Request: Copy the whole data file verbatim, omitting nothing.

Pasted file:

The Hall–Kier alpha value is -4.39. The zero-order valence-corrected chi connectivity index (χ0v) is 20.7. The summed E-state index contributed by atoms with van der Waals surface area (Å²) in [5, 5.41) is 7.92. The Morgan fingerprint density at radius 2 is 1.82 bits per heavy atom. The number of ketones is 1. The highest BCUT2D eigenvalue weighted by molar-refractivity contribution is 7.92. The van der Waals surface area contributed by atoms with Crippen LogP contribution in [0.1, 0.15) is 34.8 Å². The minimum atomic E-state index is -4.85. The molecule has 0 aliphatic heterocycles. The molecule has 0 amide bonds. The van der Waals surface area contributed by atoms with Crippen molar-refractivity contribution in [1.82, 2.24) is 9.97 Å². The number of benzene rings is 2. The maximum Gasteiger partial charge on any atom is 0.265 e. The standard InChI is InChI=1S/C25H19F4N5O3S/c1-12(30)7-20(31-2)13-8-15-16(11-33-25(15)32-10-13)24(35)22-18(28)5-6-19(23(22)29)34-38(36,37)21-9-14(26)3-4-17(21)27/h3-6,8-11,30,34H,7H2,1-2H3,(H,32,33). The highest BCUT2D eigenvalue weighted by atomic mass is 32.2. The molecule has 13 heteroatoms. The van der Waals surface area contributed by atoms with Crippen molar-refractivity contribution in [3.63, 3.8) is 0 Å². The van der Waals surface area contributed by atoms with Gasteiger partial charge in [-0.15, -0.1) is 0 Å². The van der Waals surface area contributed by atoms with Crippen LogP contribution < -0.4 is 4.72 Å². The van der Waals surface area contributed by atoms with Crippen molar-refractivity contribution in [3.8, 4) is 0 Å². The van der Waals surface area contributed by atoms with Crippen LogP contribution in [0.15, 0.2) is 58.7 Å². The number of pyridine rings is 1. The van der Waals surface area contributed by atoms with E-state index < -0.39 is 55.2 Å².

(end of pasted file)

The Hall–Kier alpha value is -4.39. The zero-order valence-corrected chi connectivity index (χ0v) is 20.7. The summed E-state index contributed by atoms with van der Waals surface area (Å²) in [5, 5.41) is 7.92. The Morgan fingerprint density at radius 2 is 1.82 bits per heavy atom. The number of ketones is 1. The highest BCUT2D eigenvalue weighted by molar-refractivity contribution is 7.92. The van der Waals surface area contributed by atoms with Crippen LogP contribution in [0.1, 0.15) is 34.8 Å². The minimum atomic E-state index is -4.85. The molecule has 0 aliphatic heterocycles. The molecule has 0 amide bonds. The van der Waals surface area contributed by atoms with Crippen molar-refractivity contribution in [1.82, 2.24) is 9.97 Å². The number of benzene rings is 2. The maximum Gasteiger partial charge on any atom is 0.265 e. The standard InChI is InChI=1S/C25H19F4N5O3S/c1-12(30)7-20(31-2)13-8-15-16(11-33-25(15)32-10-13)24(35)22-18(28)5-6-19(23(22)29)34-38(36,37)21-9-14(26)3-4-17(21)27/h3-6,8-11,30,34H,7H2,1-2H3,(H,32,33). The highest BCUT2D eigenvalue weighted by atomic mass is 32.2. The molecule has 13 heteroatoms. The van der Waals surface area contributed by atoms with Crippen molar-refractivity contribution in [3.63, 3.8) is 0 Å². The van der Waals surface area contributed by atoms with Gasteiger partial charge in [-0.15, -0.1) is 0 Å². The van der Waals surface area contributed by atoms with Crippen LogP contribution < -0.4 is 4.72 Å². The van der Waals surface area contributed by atoms with Crippen molar-refractivity contribution in [3.8, 4) is 0 Å². The van der Waals surface area contributed by atoms with Crippen LogP contribution in [0.15, 0.2) is 58.7 Å². The number of pyridine rings is 1. The van der Waals surface area contributed by atoms with E-state index < -0.39 is 55.2 Å².